Managing health and safety in swimming pools - new edition

Managing health and safety in swimming pools - new edition

Cameron Adam, Principal Inspector, HSE
Frances Kelly, HM Inspector of Health & Safety, HSE

Introduction

Cameron Adam and Frances Kelly, unveiled the new edition of HSG 179 - Managing Health and Safety in Swimming Pools.

The new edition forms part of the HSE’s wider guidance review and has been developed in consultation with the sector. The aim of the review was to bring HSG 179 into line with other HSE publications, ensure it meets the needs of the intended audiences, avoid any duplication and of course keep it accurate and up to date.

“A huge amount of work has gone into this. Without the contribution of the people here, we wouldn’t have got to where we are today,” said Frances.

Changes to the publication

So, what has changed? The language is clearer, technical information has been removed and hyperlinks to HSE and industry guidance have been included wherever possible. The guidance features more information on computer-aided systems as well as some changes to legislation such as changes to RIDDOR (Reporting of Injuries, Diseases and Dangerous Occurrences Regulations) and the introduction of corporate manslaughter/homicide. References to legislation no longer include the dates and the online resources are easier to update to better future proof the guidance.

“It is possible to print this guidance as pdf, but this is essentially an online resource, which is a starting point for people interested in managing health and safety in swimming pools, whether you operate a large swimming pool complex, or have a small swimming pool in a hotel,” said Frances.

The industry should be proud of what has been achieved; the dedication to this particular project demonstrates a real commitment to safety.
— Frances Kelly, HM Inspector of Health & Safety, HSE

What information does HSG 179 contain, and how can it help you?

The vast majority of the information contained within HSG 179 remains unchanged; the exercise wasn’t about big changes to the law, HSE policy or advice. Despite this, the revised guidance looks significantly different from the current form (even if there are no changes in policy).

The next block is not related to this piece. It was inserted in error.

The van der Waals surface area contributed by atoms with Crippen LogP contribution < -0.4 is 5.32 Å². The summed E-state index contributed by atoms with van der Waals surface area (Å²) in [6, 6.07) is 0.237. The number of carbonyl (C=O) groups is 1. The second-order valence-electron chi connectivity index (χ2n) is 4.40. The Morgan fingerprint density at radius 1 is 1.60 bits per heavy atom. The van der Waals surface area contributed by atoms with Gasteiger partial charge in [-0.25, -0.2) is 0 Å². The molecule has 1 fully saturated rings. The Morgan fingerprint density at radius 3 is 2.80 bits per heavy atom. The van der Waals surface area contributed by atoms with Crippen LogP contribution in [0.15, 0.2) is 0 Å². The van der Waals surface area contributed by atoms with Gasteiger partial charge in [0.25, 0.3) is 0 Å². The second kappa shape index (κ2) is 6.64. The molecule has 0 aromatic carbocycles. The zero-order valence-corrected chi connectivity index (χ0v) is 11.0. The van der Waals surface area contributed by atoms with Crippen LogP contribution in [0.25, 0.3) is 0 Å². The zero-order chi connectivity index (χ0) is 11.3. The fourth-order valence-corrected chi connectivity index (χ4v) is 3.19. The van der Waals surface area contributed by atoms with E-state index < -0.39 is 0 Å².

What it does offer is an introduction to the important topic areas, examples of how operators can comply with the law, clearer information about what the law requires and links to lots of important resources from HSE and industry bodies.

Frances stressed that HSG 179 was a starting point and provides straightforward advice on ‘reasonably practicable’ measures to control risk.  The guidance does not provide detailed instructions on how to run a business, nor does it provide all the answers. Operators will still need to obtain competent advice, and will still need to assess and control the risks in their own businesses.

“We have agreed together that the advice in HSG 179 is sound, and you should be reassured if you follow it. If someone chooses to do something other than what is described in the guidance, that’s okay, providing they stay within the law. Enforcing authorities will look for you to justify your decisions,” said Frances.

Operators are responsible for ensuring the safety of the people who use their swimming pools. For those who get it wrong, there is a potential for steep fines. The largest fine in 2016 was two-and-a-half times the size of the largest fine in 2015 and almost ten times larger than the largest fine in 2014.

Frances said the industry should be proud of what has been achieved; the dedication to this particular project demonstrates a real commitment to safety.

The largest fine in 2016 was two-and-a-half times the size of the largest fine in 2015 and almost ten times larger than the largest fine in 2014.
— Frances Kelly, HM Inspector of Health & Safety, HSE